Volunteering offers retirees fresh arena to retain planning connection

In joining Planning Aid retired members can combine the chance to keep up to date on professional skills with the satisfaction of guiding individuals and communities through the planning process, writes Shereen Shafi.

Corporate members who have retired from their day jobs are among more than 900 skilled and qualified planners who have joined Planning Aid England since 2003, enabling them to stay in touch with their profession through volunteering for the service.

Next Monday kicks off Volunteers' Week, an annual celebration of volunteering across the country, which offers the opportunity to profile the work of some of the growing band of retired but still very skilled, committed and hard-working members of the network.

John Alcock completed 43 years of local government planning in June last year and wondered how he would spend retirement. All fears of being left at a loose end swiftly vanished when he joined Planning Aid North West. "I resolved to brush up my planning skills and started cautiously with a case concerning a bungalow extension," he recalls. "I then moved on to more challenging projects, explaining how residents could respond to a nearby waste recovery plant and the extension of permission for a local landfill site."

His enthusiasm and commitment to planning are stronger than ever. "I have made friends and I can see that people understand the process, which I find very rewarding. I am also helping local environmental groups to bring some greenery to derelict land. The training I receive from Planning Aid as an active volunteer is very helpful."

Janet Harrison began her planning career in the West Midlands. She became a Planning Aid volunteer in 2000 and her commitment has been invaluable. "I have a goal of achieving 50 years as a chartered planner in 2014," she says. "This is the only way that I can access necessary continuing professional development (CPD) affordably and keep in touch with the profession."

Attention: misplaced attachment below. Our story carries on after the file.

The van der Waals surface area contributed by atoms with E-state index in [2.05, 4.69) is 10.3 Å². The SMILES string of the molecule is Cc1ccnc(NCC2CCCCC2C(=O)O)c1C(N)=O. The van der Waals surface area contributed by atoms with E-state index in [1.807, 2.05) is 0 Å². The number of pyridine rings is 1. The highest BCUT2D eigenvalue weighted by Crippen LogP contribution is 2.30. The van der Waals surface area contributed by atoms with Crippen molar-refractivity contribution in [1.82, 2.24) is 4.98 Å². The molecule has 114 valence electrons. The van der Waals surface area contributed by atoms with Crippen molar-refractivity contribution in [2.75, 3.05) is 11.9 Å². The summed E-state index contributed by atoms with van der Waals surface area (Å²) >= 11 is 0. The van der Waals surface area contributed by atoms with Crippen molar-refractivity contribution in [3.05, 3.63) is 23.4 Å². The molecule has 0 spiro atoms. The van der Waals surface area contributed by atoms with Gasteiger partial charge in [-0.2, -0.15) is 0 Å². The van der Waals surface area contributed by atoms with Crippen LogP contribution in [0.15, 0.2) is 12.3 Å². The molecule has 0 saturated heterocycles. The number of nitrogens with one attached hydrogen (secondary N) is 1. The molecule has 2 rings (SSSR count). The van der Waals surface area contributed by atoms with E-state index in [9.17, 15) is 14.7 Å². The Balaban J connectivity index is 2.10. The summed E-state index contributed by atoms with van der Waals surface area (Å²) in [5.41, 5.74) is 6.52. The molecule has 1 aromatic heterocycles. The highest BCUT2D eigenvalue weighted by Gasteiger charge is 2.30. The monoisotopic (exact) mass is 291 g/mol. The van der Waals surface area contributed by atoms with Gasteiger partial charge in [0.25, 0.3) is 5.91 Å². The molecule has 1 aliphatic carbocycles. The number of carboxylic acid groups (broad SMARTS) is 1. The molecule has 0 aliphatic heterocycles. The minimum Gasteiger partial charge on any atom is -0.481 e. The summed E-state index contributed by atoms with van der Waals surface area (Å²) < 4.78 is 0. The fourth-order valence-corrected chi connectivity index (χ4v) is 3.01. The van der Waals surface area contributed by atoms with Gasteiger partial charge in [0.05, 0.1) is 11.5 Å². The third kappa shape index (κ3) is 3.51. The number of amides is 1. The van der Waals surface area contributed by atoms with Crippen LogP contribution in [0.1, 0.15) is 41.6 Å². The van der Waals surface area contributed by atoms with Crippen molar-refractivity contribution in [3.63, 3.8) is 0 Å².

"Sins and successes are clearer now," says Tim Cox, reflecting on his 40-year career in planning and volunteering for Planning Aid South and South West. "Why give planning up at retirement if the spark hasn't gone out? As a volunteer in Planning Aid, you can pick your level of involvement and there is satisfaction in helping to level the playing field. Those in the game don't realise how powerful they are and how excluded people can feel when fighting to get their points of view across.

"It's worth keeping up your corporate membership at least for a few years because it allows you to help with casework - which I still enjoy - and subscriptions are lower if you have no earned income from planning. A volunteering highlight was securing permission for the siting of a mobile home for two elderly showpeople. Failure would have resulted in further serious ill-health for two lovely people."

He adds: "At the other end of the scale, it is great to have the stimulus and intellectual challenge of helping a community deal with a major redevelopment. It is surprising how capable people are when they are given help and advice. My involvement with Planning Aid spans a decade now and other interests and commitments compete for my time, such as grandchildren. The network keeps me in touch with my profession so it doesn't become a thing of the past. You also have the chance to connect to the future with a much-appreciated role helping people."

If you are about to retire and wish to follow these planners' example, becoming an active volunteer for Planning Aid will get you involved with at least two or three cases a year. As others have found this will give you the opportunity to learn, reflect and improve skills. This is what good CPD is about.

As a starting point, retired members can transfer back to the class they belonged to before retirement. For example, to transfer back to corporate membership, the procedure is to apply with a professional development plan and a written record of your CPD activity, according to the guidance provided in RTPI professional conduct advice note 1. On completion of the process, you will be advised of the proportionate subscription that you have to pay.

Shereen Shafi is the volunteer and skills manager of the RTPI's National Planning Aid Unit. Regional volunteer training events are being held throughout June. For more information, please visit www.planningaid.rtpi.org.uk, email volunteers@planningaid.rtpi.org.uk or call Shafi on 07811 148070.

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